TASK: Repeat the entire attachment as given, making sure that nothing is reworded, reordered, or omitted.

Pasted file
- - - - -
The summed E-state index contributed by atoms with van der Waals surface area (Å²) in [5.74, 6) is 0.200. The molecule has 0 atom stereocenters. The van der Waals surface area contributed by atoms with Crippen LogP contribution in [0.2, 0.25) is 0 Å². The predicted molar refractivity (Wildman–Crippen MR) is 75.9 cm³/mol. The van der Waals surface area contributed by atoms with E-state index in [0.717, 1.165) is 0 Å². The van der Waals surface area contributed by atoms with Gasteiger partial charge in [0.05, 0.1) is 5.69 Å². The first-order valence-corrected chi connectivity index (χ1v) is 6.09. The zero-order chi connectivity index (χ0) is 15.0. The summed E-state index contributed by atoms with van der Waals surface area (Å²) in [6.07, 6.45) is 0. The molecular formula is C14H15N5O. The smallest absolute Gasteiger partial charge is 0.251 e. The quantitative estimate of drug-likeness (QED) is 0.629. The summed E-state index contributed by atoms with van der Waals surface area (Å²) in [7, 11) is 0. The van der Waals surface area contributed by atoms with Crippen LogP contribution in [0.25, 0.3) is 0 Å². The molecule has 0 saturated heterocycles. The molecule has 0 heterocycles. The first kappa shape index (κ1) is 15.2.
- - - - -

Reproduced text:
The summed E-state index contributed by atoms with van der Waals surface area (Å²) in [5.74, 6) is 0.200. The molecule has 0 atom stereocenters. The van der Waals surface area contributed by atoms with Crippen LogP contribution in [0.2, 0.25) is 0 Å². The predicted molar refractivity (Wildman–Crippen MR) is 75.9 cm³/mol. The van der Waals surface area contributed by atoms with E-state index in [0.717, 1.165) is 0 Å². The van der Waals surface area contributed by atoms with Gasteiger partial charge in [0.05, 0.1) is 5.69 Å². The first-order valence-corrected chi connectivity index (χ1v) is 6.09. The zero-order chi connectivity index (χ0) is 15.0. The summed E-state index contributed by atoms with van der Waals surface area (Å²) in [6.07, 6.45) is 0. The molecular formula is C14H15N5O. The smallest absolute Gasteiger partial charge is 0.251 e. The quantitative estimate of drug-likeness (QED) is 0.629. The summed E-state index contributed by atoms with van der Waals surface area (Å²) in [7, 11) is 0. The van der Waals surface area contributed by atoms with Crippen LogP contribution in [0.25, 0.3) is 0 Å². The molecule has 0 saturated heterocycles. The molecule has 0 heterocycles. The first kappa shape index (κ1) is 15.2.